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A festive workload is an unwelcome Christmas present

WITH THE festive break almost upon us, I wonder how many FDs will enjoy an uninterrupted holiday, and how many of us will be in the office. This work/life dichotomy was recognised as long ago as the 1800s and the term was first coined in the 1970s in the UK.

I believe that work stress has increased due to globalisation, and those of us in businesses with operations in multiple time zones are afforded little peace. Technology is an underlying cause of today’s punishing routines whereby contact with the workplace is maintained constantly. The Institute of Directors endorses good technology as a key to enabling people to work seamlessly wherever they are, as if this is a virtue. In many respects, today’s FDs are liberated by technology and no longer have to visit the post office during a day off to fax a hand-written report to the office to get it typed, but the downsides are obvious.

National Stress Awareness Day was observed on 6 November, and one estimate of the annual cost of absence due to stress said it was £6bn in the UK. A survey by Hiscox showed that the recession has hit businesses emotionally as well as financially, with 33% of SME directors increasing their working hours by 12 hours per week, and 38% suffering from stress. Many reported that presenteeism is rife among staff, suggesting a high level of insecurity, anxiety and workload. Another survey by FD Recruit revealed that only 30% of FDs achieve work/life balance, with 25% stating they do 15 hours of overtime each week.

For many FDs, pressures of the business cannot be ignored. Projects cannot be left unfinished, and the cash continues to flow. Most of us are constantly on call. The festive break does tend to be the time when most things close down, albeit briefly, but many of us will be tempted to use this time to plan, strategise and think.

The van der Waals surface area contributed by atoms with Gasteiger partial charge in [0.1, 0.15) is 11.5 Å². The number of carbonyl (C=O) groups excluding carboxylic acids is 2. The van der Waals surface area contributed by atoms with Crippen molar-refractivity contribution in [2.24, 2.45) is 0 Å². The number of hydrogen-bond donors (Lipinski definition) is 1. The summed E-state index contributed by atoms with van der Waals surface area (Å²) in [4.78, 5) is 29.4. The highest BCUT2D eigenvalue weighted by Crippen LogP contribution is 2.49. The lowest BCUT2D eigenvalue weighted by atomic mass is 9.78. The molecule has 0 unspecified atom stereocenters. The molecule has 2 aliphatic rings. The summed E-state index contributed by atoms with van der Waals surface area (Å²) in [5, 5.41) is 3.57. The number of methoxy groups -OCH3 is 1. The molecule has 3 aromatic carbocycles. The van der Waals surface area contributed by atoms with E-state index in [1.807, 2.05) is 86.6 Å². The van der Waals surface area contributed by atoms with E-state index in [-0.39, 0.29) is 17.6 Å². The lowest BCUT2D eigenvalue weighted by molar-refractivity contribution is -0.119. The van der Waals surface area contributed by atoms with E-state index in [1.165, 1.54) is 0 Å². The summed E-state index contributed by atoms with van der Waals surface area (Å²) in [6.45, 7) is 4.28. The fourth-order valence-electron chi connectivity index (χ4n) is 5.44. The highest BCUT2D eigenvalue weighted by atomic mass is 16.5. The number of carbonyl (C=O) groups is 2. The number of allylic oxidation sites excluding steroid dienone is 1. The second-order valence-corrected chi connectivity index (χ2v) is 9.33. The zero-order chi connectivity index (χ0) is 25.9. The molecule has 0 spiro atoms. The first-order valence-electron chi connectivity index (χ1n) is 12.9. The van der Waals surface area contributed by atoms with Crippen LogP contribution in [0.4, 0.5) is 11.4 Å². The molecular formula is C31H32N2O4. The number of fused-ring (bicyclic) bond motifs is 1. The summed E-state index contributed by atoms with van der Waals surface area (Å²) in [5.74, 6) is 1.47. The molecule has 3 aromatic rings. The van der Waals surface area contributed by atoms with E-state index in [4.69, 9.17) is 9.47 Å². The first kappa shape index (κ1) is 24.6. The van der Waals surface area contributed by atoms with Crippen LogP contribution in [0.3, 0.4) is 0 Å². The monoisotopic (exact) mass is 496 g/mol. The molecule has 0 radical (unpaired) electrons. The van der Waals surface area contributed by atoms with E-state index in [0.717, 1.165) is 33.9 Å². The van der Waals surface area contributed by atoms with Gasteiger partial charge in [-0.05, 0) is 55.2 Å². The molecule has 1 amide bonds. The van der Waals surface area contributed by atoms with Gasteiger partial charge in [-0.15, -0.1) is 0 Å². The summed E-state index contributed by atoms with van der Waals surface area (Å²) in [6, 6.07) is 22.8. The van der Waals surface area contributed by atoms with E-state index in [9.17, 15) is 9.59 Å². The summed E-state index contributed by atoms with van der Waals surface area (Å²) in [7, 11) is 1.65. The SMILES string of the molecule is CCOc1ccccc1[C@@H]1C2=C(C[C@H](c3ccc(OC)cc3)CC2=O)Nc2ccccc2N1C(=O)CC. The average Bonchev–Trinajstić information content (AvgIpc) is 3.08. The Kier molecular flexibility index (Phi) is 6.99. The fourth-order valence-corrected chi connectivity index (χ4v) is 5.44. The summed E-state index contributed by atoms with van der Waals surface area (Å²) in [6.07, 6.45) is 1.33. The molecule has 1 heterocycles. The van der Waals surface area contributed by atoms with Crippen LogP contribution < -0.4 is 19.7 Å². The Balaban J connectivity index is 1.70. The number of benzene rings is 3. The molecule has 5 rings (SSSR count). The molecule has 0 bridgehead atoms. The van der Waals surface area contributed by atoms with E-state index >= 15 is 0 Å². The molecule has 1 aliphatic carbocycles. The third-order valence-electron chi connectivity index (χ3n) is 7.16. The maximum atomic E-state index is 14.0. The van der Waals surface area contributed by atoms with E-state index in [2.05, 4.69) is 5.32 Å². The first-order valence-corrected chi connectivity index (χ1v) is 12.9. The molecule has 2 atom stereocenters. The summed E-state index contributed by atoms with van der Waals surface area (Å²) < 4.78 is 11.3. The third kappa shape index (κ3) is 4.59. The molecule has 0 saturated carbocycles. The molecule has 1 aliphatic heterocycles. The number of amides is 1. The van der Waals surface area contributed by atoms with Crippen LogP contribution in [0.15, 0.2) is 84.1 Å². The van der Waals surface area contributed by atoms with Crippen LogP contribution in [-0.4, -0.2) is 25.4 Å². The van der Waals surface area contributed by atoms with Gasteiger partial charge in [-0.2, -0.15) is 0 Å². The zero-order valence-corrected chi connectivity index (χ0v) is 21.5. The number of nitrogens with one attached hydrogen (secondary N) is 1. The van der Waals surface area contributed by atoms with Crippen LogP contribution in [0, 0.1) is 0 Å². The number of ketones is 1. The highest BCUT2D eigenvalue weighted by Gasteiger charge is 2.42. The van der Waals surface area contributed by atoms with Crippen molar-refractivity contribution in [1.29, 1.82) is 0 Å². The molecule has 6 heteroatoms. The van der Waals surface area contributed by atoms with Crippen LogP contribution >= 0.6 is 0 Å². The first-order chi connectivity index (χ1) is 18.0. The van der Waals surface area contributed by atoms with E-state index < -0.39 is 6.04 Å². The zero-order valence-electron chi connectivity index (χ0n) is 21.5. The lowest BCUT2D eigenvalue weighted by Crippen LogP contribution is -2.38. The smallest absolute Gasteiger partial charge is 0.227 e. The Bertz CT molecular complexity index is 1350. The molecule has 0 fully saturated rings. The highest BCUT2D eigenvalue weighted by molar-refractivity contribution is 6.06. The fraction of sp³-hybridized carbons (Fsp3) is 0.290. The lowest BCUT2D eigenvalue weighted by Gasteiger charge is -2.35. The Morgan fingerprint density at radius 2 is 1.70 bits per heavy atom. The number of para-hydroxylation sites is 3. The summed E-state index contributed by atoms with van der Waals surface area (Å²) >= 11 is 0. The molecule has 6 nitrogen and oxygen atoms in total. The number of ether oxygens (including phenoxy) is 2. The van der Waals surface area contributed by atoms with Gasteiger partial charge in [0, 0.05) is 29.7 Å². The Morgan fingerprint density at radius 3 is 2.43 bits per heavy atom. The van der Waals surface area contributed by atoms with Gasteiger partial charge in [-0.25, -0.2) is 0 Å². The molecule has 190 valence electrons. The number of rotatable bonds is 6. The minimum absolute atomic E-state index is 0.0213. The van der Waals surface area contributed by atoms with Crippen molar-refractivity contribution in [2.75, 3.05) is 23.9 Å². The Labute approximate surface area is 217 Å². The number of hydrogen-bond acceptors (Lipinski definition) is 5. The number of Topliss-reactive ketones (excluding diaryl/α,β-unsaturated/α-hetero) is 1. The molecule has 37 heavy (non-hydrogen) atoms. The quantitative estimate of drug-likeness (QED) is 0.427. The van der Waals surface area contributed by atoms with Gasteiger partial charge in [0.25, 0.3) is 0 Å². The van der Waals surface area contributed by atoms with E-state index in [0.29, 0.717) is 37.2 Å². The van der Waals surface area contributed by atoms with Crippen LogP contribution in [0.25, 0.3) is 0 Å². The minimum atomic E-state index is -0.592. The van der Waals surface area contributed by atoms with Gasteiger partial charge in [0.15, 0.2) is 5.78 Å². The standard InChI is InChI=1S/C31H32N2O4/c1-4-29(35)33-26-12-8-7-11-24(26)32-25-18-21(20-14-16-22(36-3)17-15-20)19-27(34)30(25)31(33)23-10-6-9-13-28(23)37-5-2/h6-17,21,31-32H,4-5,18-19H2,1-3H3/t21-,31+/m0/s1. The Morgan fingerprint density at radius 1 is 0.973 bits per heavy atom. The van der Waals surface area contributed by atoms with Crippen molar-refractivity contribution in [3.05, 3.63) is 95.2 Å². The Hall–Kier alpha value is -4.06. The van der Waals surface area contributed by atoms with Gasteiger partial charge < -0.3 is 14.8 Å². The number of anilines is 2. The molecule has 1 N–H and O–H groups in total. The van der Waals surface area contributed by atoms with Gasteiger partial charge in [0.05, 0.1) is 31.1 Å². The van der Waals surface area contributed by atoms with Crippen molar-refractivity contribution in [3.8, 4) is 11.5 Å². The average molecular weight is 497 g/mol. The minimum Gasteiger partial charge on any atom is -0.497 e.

I am as guilty as the next person in saving certain tasks for my so-called free time, and I have established a regular pattern of working at home on the cerebral stuff, preparing for events, planning presentations and catching up with the reading. I find that my office desk extends to my home life, sleep is frequently preceded by work-related reading, and my emails intrude constantly.

Another dimension to this out-of-hours devotion is that I have to invest significant free time in work-related professional activities such as attending conferences and events, maintaining my CPD, entertaining customers and other professional contacts, travelling and a range of other random obligations – including the ones that my golf-loving CEO is ‘too busy’ to fulfil.

Recently, I have been giving more thought to the work patterns of my staff, most of whom probably work too hard and play golf too little. When the idea of flexible working first became popular, it was seen as a valuable employee benefit that accommodated people’s needs, but that has changed and it has become an unwelcome burden as so many organisations demand flexible working in order to support the now commonplace needs of 24/7 businesses. Flexible working has evolved from the exception to the norm, and is often seen as a euphemism for ‘more working’.

As I plan my time off this Christmas, alongside relaxation, golf and other pleasures, I do have an agenda to which I must give serious thought in a way that would be impossible during the normal working cycle. These are strategic issues that will have an impact on the business throughout next year and beyond and they include: sustainability, cybersecurity, regulation, the new phase of growth, business transformation, and the concept of what the ‘new normal’ is for the business.
To solve any one of these issues would be a welcome Christmas gift but, along with many other FDs, I have consistently failed to crack the one about taking proper time out without feeling the pangs of guilt. So my New Year resolution is to work on improving my golf.

In November, the SFD visited Dallas on business and witnessed first-hand some recollections of a certain tragic event that occurred there exactly 50 years ago, and reminisced about what might have been. That famous pioneer of work/life balance suddenly had no time left for his beloved golf.

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